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It is 5am and 8-year-old Mark is pretending to be fast asleep as his mother wakes him up to prepare to go to school. His young mind is awake but clouded by disturbing thoughts. He has grown to like his teachers but he dreads facing another long day in the company of some three boys out to make his school life torturous. They have unceasingly unleashed bad names and even cooked bad stories about him and try he has, but his rebuttals haven’t assuaged the bad feeling the attack lines leaves him with.
Not once has the trio accosted him, physically roughed him up and only letting go of him when he started whimpering. He has reported the bullying to his teacher but the reprimand the boys got, ironically, seemed to embolden them to work in cahoots against Mark. His mom shakes him hard and he knows it is time to be up to get prepared to run to school to learn and, sadly, contend with his tormentors.
Bullying which means the use of superior strength or influence to intimidate another person, typically to force him or her to do what one wants to do is a vexing vice in any society. Esther Kinuthia, a psychologist at Baby Insight explains that bullying is a behavioural presentation that serves to fulfill a bully’s need of power, aggression, control, fame, acceptance. There is an increase in bullying especially with current day access to social media and its ability to reach masses in a short time span.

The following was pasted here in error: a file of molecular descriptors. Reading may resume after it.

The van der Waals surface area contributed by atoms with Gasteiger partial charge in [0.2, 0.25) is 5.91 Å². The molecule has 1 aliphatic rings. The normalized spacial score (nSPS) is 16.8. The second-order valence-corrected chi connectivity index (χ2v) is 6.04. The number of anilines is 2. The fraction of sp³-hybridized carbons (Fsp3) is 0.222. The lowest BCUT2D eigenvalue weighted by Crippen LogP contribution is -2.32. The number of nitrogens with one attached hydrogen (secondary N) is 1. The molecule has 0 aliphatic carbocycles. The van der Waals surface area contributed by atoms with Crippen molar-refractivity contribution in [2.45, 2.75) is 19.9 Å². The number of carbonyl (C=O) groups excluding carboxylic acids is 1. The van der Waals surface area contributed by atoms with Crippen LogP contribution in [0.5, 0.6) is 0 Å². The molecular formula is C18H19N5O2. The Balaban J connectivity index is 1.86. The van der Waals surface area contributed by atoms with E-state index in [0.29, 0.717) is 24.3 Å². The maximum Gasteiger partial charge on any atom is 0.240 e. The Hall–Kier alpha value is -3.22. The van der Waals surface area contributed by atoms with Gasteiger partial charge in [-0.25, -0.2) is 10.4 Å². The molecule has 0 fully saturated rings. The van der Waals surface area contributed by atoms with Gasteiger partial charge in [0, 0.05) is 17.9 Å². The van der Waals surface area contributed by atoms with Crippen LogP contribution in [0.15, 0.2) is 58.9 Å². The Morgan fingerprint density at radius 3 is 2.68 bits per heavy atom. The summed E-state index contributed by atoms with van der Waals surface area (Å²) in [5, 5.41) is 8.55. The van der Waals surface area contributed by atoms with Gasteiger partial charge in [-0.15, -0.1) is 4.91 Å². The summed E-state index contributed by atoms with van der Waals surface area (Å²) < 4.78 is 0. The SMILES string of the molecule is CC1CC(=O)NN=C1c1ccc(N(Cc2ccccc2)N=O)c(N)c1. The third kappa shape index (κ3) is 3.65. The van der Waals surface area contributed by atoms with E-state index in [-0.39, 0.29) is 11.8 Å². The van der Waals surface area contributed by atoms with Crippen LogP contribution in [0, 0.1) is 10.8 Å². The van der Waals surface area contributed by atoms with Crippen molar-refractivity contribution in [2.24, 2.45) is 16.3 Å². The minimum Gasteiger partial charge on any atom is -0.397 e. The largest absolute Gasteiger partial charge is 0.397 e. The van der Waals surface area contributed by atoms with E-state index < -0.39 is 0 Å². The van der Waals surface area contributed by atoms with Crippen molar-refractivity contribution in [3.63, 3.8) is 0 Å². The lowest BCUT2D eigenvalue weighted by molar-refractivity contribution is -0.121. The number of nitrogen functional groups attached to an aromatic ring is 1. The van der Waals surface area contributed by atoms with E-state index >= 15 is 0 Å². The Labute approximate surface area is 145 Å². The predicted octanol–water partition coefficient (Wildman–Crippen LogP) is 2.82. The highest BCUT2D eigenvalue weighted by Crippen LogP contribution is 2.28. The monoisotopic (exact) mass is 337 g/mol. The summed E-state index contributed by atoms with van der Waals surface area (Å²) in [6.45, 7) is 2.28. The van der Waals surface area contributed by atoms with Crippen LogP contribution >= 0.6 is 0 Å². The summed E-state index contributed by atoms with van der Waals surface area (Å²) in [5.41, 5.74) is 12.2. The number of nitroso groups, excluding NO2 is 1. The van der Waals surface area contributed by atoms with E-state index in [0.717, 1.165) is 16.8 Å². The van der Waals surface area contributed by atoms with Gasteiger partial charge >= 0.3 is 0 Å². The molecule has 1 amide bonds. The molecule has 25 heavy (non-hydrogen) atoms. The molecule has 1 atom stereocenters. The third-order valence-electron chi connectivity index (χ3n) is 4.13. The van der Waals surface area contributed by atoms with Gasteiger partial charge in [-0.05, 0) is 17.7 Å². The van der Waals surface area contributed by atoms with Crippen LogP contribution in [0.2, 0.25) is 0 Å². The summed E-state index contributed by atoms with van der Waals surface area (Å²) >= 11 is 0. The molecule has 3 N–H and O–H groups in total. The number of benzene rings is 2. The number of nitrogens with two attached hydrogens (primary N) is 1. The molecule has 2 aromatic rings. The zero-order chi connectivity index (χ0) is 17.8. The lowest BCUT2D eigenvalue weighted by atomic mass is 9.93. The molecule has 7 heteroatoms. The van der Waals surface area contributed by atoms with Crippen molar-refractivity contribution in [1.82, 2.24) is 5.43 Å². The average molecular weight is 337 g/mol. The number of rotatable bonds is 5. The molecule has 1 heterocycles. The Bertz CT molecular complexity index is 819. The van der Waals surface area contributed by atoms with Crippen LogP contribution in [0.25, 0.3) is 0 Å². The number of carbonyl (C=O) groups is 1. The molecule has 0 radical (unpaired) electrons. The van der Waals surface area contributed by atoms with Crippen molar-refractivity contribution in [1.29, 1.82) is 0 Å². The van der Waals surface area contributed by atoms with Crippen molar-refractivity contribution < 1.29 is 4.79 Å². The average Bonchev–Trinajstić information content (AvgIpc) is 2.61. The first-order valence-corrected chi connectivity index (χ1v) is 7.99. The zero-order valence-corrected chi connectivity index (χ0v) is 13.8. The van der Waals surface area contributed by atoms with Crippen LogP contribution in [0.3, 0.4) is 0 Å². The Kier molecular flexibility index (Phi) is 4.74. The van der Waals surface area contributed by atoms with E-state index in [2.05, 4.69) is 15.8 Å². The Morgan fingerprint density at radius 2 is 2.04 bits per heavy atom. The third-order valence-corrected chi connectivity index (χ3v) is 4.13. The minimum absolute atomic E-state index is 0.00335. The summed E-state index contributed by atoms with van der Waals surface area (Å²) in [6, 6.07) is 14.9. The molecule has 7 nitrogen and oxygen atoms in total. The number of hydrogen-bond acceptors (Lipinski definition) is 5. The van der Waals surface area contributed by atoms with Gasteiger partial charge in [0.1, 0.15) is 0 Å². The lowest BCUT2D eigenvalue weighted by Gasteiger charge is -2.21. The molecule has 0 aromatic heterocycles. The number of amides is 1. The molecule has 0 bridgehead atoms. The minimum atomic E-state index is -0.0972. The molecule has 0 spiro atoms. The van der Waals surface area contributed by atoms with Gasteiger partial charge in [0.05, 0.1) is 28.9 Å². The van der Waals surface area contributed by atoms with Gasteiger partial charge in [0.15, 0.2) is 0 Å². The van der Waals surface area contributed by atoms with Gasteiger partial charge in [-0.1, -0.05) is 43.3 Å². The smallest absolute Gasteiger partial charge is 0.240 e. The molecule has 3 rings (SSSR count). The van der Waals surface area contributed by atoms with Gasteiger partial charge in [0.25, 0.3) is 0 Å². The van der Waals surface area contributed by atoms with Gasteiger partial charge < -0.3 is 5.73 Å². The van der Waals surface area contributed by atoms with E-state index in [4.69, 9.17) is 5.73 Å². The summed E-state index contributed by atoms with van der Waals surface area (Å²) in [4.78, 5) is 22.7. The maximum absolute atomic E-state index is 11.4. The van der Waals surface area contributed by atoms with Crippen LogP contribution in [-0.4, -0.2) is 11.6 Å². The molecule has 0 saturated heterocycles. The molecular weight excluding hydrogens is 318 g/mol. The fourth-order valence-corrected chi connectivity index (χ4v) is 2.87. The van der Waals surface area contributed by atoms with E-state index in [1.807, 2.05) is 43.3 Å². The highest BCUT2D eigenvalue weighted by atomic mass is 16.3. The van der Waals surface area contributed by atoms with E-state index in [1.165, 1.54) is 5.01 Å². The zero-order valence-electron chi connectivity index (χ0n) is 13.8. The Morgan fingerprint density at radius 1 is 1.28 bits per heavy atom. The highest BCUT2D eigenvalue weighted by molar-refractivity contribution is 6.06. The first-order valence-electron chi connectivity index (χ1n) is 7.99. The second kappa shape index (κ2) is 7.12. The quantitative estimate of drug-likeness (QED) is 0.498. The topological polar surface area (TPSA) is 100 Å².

“Bullying can have a long-lasting effect on the victim and should be addressed as a major social concern. Bullies generally target the weak or those perceived weak as recipients of their hurtful ways. In most if not all cases, bullies are hurting children, who have themselves experienced hurt and unconsciously feed on a need by hurting others,” she says.
According to the psychologist, a number of issues account for this vice. She says children from dysfunctional families have been recipients of some form of aggression, either emotional or physical, and are likely to engage in bullying on their peers. Equally, children who are themselves experiencing high stress courtesy of factors like low self-esteem are prone to attacking their age mates in school or in the neighbourhood.
Victims of bullying may themselves lack self-confidence due to a feeling of low self-esteem, making them easy targets for the bullies to isolate. She cautions that children that may easily be turned into victims of bullying are those coming from dysfunctional families since they have previous hurtful experiences and therefore lack assertive skills practised in their social settings.
According to Esther, the other group susceptible to bullying are children who are admirable in ways such as excelling in class, sports or come from financially privileged families. In this latter category, the bully picks on them out of envy and jealousy and seeks to pull them down.
The psychologist lends advice on how to help victims of bullying. What tops the trick to win over a bully is to assist kids have assertive skills; to boldly say no to mistreatment. Esther cautions against asking minors to cower from their bullies saying this will contribute to a feeling of low self-worth.